Record-breaking heat, drought conditions ruining corn crop for Orangeburg Co. farm

Record-breaking heat, drought conditions ruining corn crop for Orangeburg Co. farm
It’s bad timing for farmers growing corn, says Seven Oaks Farm co-owner Jeffrey Axon, who said he hasn’t seen any rain in, “a good three weeks." (Source: WIS)

COLUMBIA, S.C. (WIS) - Farmers in Orangeburg County are begging for rain with hot and dry conditions outside putting their crops at risk.

The Seven Oaks Farm right off Highway 321 in North produces about 1,000 acres of corn, cotton, and peanuts, but it’s the corn that’s most at risk because of recent drought conditions.

After going several days with no rain and a record-breaking heatwave to top it off, the co-owner of Seven Oaks Farm, Jeffrey Axon, said some of his corn is significantly damaged and some corn is already considered unsellable because of the unfavorable weather.

There’s a distinct difference in the two fields of corn crop on opposite sides of Creek Mill Road at Seven Oaks. One side is irrigated which helps to make up for the lack of rain, but the other side is what’s called “dry land corn” – visibly smaller and wilted from the lack of water, and the bump in temperatures over the last few days hasn’t helped.

It’s bad timing for farmers growing corn, says Axon, who said he hasn’t seen any rain in, “a good three weeks and the corn right now is at a critical time for needing a lot of rain. So, the combination of the extreme heat the lack of rainfall is really starting to take a toll on the corn crop.”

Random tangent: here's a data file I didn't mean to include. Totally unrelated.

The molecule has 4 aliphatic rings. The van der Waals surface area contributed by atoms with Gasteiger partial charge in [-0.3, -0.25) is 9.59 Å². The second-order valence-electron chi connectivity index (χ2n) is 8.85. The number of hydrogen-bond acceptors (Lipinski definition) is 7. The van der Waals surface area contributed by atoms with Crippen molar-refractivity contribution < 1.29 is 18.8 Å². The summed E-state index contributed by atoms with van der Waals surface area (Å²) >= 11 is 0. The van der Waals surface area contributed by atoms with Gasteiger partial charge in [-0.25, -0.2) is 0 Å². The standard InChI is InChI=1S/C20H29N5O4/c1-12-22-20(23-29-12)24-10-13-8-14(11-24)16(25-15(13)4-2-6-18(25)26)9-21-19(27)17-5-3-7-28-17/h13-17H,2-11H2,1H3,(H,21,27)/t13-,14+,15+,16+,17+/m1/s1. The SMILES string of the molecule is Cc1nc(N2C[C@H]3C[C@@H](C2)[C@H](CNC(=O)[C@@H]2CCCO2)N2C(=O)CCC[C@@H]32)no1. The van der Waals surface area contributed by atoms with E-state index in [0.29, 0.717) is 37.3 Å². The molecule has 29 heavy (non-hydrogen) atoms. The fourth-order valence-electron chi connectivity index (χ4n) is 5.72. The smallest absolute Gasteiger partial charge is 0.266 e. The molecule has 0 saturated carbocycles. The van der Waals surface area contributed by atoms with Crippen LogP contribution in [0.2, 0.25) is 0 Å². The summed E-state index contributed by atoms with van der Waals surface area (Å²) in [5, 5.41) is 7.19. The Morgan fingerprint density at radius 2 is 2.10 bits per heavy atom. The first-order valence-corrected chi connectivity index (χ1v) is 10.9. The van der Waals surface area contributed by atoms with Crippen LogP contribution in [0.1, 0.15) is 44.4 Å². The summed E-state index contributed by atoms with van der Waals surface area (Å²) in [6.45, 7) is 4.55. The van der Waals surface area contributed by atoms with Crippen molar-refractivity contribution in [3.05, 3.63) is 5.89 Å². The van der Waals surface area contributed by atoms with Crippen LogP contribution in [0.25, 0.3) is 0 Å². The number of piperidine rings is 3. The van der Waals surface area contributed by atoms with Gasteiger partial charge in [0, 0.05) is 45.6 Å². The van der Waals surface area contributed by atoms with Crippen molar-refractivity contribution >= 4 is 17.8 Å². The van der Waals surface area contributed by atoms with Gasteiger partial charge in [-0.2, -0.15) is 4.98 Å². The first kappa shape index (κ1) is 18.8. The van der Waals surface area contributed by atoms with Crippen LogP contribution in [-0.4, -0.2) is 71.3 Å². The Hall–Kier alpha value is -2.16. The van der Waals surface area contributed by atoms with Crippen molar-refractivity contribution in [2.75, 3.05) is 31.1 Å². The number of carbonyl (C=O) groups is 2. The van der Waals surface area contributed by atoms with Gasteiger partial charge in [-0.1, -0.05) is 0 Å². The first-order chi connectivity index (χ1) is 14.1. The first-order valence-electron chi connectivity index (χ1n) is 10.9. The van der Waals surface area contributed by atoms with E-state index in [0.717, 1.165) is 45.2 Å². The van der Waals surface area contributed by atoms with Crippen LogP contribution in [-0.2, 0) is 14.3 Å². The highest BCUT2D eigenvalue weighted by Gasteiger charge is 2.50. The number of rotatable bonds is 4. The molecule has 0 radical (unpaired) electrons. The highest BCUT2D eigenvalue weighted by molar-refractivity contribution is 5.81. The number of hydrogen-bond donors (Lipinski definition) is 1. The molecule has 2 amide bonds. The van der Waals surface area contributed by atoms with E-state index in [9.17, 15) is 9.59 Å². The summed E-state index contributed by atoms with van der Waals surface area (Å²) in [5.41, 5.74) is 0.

Even the irrigation process will only help so much to combat the recent drought. According to Axon, using irrigation to make up for lost rain can also be counterproductive.

“We’re at the point now where even the heat and dry weather can take a toll on the irrigated crop. The irrigation is not meant to replace the rain that God gives us,” said Axon. “It’s meant to supplement it. So, it’s getting to the point where it’s hard to keep up. The more we run it, the bigger the power bill and the less profit we’re able to make as we have to put so much money into keeping the water running.”

Only about 25% of the corn crops at the Seven Oaks Farm are “dry land corn,” which is still about 100 acres of corn that could be a complete loss now because of the recent drought-like conditions. Even if we get some rain, at this point Axon fears it may be too late for some of the corn, and our meteorologists say there is no sign of any relief for at least another week.

The Seven Oaks farmers typically harvest the corn in late August or early September, and are hoping this setback won’t damage too much of their product.

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